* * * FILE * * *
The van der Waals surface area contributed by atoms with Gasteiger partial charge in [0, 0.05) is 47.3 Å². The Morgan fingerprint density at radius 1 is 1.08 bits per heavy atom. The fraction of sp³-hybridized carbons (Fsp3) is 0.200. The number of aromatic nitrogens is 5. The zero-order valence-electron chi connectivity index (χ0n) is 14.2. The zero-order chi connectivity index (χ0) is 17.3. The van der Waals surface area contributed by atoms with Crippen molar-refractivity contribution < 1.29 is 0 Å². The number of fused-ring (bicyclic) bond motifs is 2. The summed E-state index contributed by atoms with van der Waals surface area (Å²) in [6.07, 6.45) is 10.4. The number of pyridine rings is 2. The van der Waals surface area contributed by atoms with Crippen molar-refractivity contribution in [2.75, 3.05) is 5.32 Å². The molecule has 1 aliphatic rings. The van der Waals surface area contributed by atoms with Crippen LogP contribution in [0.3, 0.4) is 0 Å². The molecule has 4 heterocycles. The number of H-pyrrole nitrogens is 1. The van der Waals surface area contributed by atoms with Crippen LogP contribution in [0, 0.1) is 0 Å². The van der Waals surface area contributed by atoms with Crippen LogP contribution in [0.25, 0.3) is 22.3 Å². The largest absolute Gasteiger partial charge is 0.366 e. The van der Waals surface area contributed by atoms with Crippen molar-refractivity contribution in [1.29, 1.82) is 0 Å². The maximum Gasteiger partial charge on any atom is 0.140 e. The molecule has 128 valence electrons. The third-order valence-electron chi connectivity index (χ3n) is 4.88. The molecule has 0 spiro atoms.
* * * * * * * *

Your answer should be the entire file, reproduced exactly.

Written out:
The van der Waals surface area contributed by atoms with Gasteiger partial charge in [0, 0.05) is 47.3 Å². The Morgan fingerprint density at radius 1 is 1.08 bits per heavy atom. The fraction of sp³-hybridized carbons (Fsp3) is 0.200. The number of aromatic nitrogens is 5. The zero-order valence-electron chi connectivity index (χ0n) is 14.2. The zero-order chi connectivity index (χ0) is 17.3. The van der Waals surface area contributed by atoms with Crippen molar-refractivity contribution < 1.29 is 0 Å². The number of fused-ring (bicyclic) bond motifs is 2. The summed E-state index contributed by atoms with van der Waals surface area (Å²) in [6.07, 6.45) is 10.4. The number of pyridine rings is 2. The van der Waals surface area contributed by atoms with Crippen molar-refractivity contribution in [2.75, 3.05) is 5.32 Å². The molecule has 1 aliphatic rings. The van der Waals surface area contributed by atoms with Crippen LogP contribution in [0.3, 0.4) is 0 Å². The molecule has 4 heterocycles. The number of H-pyrrole nitrogens is 1. The van der Waals surface area contributed by atoms with Crippen LogP contribution in [0, 0.1) is 0 Å². The van der Waals surface area contributed by atoms with Crippen LogP contribution in [0.25, 0.3) is 22.3 Å². The largest absolute Gasteiger partial charge is 0.366 e. The van der Waals surface area contributed by atoms with Crippen molar-refractivity contribution in [1.29, 1.82) is 0 Å². The maximum Gasteiger partial charge on any atom is 0.140 e. The molecule has 128 valence electrons. The third-order valence-electron chi connectivity index (χ3n) is 4.88. The molecule has 0 spiro atoms.